Our Second Week Walking the All Wales Coastal Path
Having already walked for seven days up the coast from Cardigan, we were now in Machynlleth and the days were starting to take on a pattern, with the walking dominating every aspect of daily life
Routine tasks included checking the weather, planning the route and bus times, finding somewhere safe and quiet to park the van along with the normal stuff like food and housework. A small space such as ours needed daily sweeping out particularly as Jaycee sheds copious amounts of black and white hair
One of the questions that I was frequently asked was “did I get bored in the evenings?” absolutely not…without a computer and TV to distract I would write up my journal, plan the next day and read books that I had bought on route from charity shops. The radio was useful for local news and weather reports although getting reception was not guaranteed
The path runs inland in the Machynlleth area and offers fantastic walking with some opportunities to ride on existing bridleways but once again we had to face some awful wet and windy weather. In this respect it was a blessing not to be walking close to the coast
We continued in a northerly direction taking in Aberdyfi and Tywyn, finding it quite easy to find overnight parking spots where I could fill up with fresh water, there is no running water on my old van so getting water involved numerous trips to a tap filling 5 litre containers, and it never fails to surprise me how much water you need for washing and cooking
Sarah at Rhoslefain Farm near Tywyn was one of the many folks who kindly offered an overnight camping spot at their equestrian yard and has already promised us somewhere to camp overnight when we get there next time on horseback. They are well used to long distance riders arriving to camp as they accommodate the riders that ride over the old mountain trails from Dolgellau
The farm is surrounded by lots of bridleways and there are plans to open a new bridge at Dysynni, creating a circular route which will further increase the opportunity for riding safely and off road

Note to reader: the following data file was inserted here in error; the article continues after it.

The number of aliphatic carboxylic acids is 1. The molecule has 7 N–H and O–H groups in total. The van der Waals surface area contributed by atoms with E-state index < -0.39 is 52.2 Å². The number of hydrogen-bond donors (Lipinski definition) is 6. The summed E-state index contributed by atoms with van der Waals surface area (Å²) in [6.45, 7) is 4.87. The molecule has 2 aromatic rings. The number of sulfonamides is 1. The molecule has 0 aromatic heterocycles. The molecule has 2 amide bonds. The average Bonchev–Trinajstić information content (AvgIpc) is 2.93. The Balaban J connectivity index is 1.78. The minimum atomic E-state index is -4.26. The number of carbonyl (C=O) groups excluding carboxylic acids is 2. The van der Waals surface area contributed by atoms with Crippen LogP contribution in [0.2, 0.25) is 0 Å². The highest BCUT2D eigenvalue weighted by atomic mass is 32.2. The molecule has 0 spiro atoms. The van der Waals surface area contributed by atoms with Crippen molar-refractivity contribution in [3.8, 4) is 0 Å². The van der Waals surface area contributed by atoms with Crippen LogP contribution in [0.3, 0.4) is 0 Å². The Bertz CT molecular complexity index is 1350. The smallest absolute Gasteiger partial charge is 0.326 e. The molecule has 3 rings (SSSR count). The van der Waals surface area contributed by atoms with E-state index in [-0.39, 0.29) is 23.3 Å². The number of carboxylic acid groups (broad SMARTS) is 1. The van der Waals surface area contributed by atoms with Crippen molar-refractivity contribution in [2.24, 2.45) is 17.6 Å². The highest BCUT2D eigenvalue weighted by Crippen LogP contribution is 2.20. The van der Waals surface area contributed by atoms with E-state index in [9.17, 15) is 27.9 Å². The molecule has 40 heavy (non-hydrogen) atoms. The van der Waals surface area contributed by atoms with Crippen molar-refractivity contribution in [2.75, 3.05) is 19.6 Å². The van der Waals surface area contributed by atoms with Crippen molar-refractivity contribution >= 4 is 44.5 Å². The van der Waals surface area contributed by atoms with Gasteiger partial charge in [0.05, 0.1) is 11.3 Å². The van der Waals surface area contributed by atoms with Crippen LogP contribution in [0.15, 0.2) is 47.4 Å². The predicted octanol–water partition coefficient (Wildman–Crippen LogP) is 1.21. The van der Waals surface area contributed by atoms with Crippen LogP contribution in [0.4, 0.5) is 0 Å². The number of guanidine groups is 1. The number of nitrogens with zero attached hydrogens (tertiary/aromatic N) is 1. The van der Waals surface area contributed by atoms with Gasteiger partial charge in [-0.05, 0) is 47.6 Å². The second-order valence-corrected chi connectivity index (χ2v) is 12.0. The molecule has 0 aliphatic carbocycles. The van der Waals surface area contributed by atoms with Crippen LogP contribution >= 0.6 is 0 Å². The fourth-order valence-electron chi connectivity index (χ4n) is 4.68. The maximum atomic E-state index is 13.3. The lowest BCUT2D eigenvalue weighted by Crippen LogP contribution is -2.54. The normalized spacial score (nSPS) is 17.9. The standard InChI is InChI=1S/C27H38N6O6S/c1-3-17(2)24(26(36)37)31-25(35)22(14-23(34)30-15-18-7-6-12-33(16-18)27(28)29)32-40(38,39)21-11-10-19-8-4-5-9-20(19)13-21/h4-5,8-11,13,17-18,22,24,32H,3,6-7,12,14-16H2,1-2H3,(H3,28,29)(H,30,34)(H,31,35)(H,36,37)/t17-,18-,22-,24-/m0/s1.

While in the same area we had also been given a free pitch at the beautifully situated Cae Du Campsite and although the weather was awful the views from this campsite are incredible. The coastal path again runs inland and there were plenty of hills and fields to get through, walking when wet and cold is so much harder and getting back to a hot shower was just priceless so thank you Cae Du Campsite
This week was also the second time I had to hitch back to the van as the bus service was infrequent, it took a while for a car to stop although traffic was heavy and my heartfelt thanks to those two strangers who stopped for us despite us being soaked through. At least when I ride my horse around Wales, hitching won’t be necessary and I won’t need the buses either…
When you spend hours walking alone just accompanied by a dog, you ponder on the most oddest things, I had been shopping at the Co-op in Barmouth and was really annoyed at paying more for a 1lb of grapes than 8 Mars bars, any wonder we are all getting bigger?
The weather was improving with less rain and some sunshine, with that came the problem of horseflies particularly bad when the coastal path went through numerous fields of long grass, having said that the path also runs alongside the busy A496 and the thought of having to ride that section truly terrifies me so I will take on the horseflies in the safety of a field any time
Having always been aware of the growing problems concerning road riding, I may have underestimated how dangerous it can also be for walkers, the car is king and the attitude of many motorists angers me, their driving is often dangerous and inconsiderate with little regard to horse riders, pedestrians and cyclists. On some stretches of road we had to walk without the safety of a pavement, cycle path or verge, I often felt vulnerable even with a hi –visibility sports jacket on and I was planning on riding my horse on these same Welsh roads
Horse riders need more opportunity to ride safely off the roads, the Welsh coastal path has plenty of stretches that are safe and suitable for riding but there are access problems, if you would like this to be changed, then please sign here
We accepted another free overnight parking spot at the gorgeous Llwyndu Farm Hotel which is just outside Barmouth, stunning views overlooking Cardigan Bay and a fantastic hot shower on the morning I left set me up nicely for the walking in that area
So another week had gone by, we had walked through fields, up and down many hills, alongside busy trunk roads, along beautiful beaches and through sand dunes and once again the challenge of riding a horse around the whole of Wales was a daunting one which began dominating most of my thoughts…
Would it be best to do the ride alone?
Or involve other riders on a relay basis?
Where would the funding come from?
Bitless and barefoot or bitted and shod?
What sort of support would I need on the ride?
How long would it take?
How could I include my collie cross? Not including her is never an option…
Will the traffic make it just too dangerous to ride on or near the Welsh roads?
The questions just kept coming but my determination and motivation to carry it out seemed to grow daily, what do you think? Please add your comments, suggestions, offers of support below or email here